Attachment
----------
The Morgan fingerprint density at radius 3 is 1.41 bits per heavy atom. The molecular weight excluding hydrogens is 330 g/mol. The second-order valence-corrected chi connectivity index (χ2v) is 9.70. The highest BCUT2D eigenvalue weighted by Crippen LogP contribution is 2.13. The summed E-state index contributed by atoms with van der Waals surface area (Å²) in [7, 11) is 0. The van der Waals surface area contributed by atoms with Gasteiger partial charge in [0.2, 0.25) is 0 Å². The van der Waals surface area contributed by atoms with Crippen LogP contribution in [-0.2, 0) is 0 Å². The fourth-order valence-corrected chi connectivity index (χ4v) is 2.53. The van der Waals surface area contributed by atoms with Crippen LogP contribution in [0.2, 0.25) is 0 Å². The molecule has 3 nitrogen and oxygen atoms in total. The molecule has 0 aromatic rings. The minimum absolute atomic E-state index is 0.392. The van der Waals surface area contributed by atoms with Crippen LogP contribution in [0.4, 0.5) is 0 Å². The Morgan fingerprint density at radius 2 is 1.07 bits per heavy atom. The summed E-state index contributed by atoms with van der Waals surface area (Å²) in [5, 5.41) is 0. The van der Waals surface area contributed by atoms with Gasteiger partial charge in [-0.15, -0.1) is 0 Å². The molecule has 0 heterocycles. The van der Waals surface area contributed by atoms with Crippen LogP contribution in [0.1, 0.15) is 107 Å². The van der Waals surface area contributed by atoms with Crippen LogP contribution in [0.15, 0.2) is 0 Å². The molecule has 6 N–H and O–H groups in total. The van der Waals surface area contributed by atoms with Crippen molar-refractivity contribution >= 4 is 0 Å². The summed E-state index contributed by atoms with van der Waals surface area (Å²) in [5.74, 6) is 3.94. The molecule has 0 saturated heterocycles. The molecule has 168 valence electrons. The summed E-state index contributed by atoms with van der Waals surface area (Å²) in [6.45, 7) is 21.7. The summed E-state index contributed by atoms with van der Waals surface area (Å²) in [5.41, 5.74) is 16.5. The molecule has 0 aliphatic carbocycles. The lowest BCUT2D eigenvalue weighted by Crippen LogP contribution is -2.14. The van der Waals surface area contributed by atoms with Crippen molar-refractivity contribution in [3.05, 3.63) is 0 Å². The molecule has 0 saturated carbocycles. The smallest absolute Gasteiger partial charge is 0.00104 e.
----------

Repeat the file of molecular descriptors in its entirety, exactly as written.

The Morgan fingerprint density at radius 3 is 1.41 bits per heavy atom. The molecular weight excluding hydrogens is 330 g/mol. The second-order valence-corrected chi connectivity index (χ2v) is 9.70. The highest BCUT2D eigenvalue weighted by Crippen LogP contribution is 2.13. The summed E-state index contributed by atoms with van der Waals surface area (Å²) in [7, 11) is 0. The van der Waals surface area contributed by atoms with Gasteiger partial charge in [0.2, 0.25) is 0 Å². The van der Waals surface area contributed by atoms with Crippen LogP contribution in [-0.2, 0) is 0 Å². The fourth-order valence-corrected chi connectivity index (χ4v) is 2.53. The van der Waals surface area contributed by atoms with Crippen LogP contribution in [0.2, 0.25) is 0 Å². The molecule has 3 nitrogen and oxygen atoms in total. The molecule has 0 aromatic rings. The minimum absolute atomic E-state index is 0.392. The van der Waals surface area contributed by atoms with Crippen LogP contribution in [0.4, 0.5) is 0 Å². The Morgan fingerprint density at radius 2 is 1.07 bits per heavy atom. The summed E-state index contributed by atoms with van der Waals surface area (Å²) in [5, 5.41) is 0. The van der Waals surface area contributed by atoms with Gasteiger partial charge in [-0.15, -0.1) is 0 Å². The molecule has 0 heterocycles. The van der Waals surface area contributed by atoms with Crippen LogP contribution in [0.1, 0.15) is 107 Å². The van der Waals surface area contributed by atoms with Crippen LogP contribution in [0.15, 0.2) is 0 Å². The molecule has 6 N–H and O–H groups in total. The van der Waals surface area contributed by atoms with Crippen molar-refractivity contribution >= 4 is 0 Å². The summed E-state index contributed by atoms with van der Waals surface area (Å²) in [5.74, 6) is 3.94. The molecule has 0 saturated heterocycles. The molecule has 168 valence electrons. The summed E-state index contributed by atoms with van der Waals surface area (Å²) in [6.45, 7) is 21.7. The summed E-state index contributed by atoms with van der Waals surface area (Å²) in [5.41, 5.74) is 16.5. The molecule has 0 aliphatic carbocycles. The lowest BCUT2D eigenvalue weighted by Crippen LogP contribution is -2.14. The van der Waals surface area contributed by atoms with Crippen molar-refractivity contribution in [3.05, 3.63) is 0 Å². The molecule has 0 saturated carbocycles. The smallest absolute Gasteiger partial charge is 0.00104 e.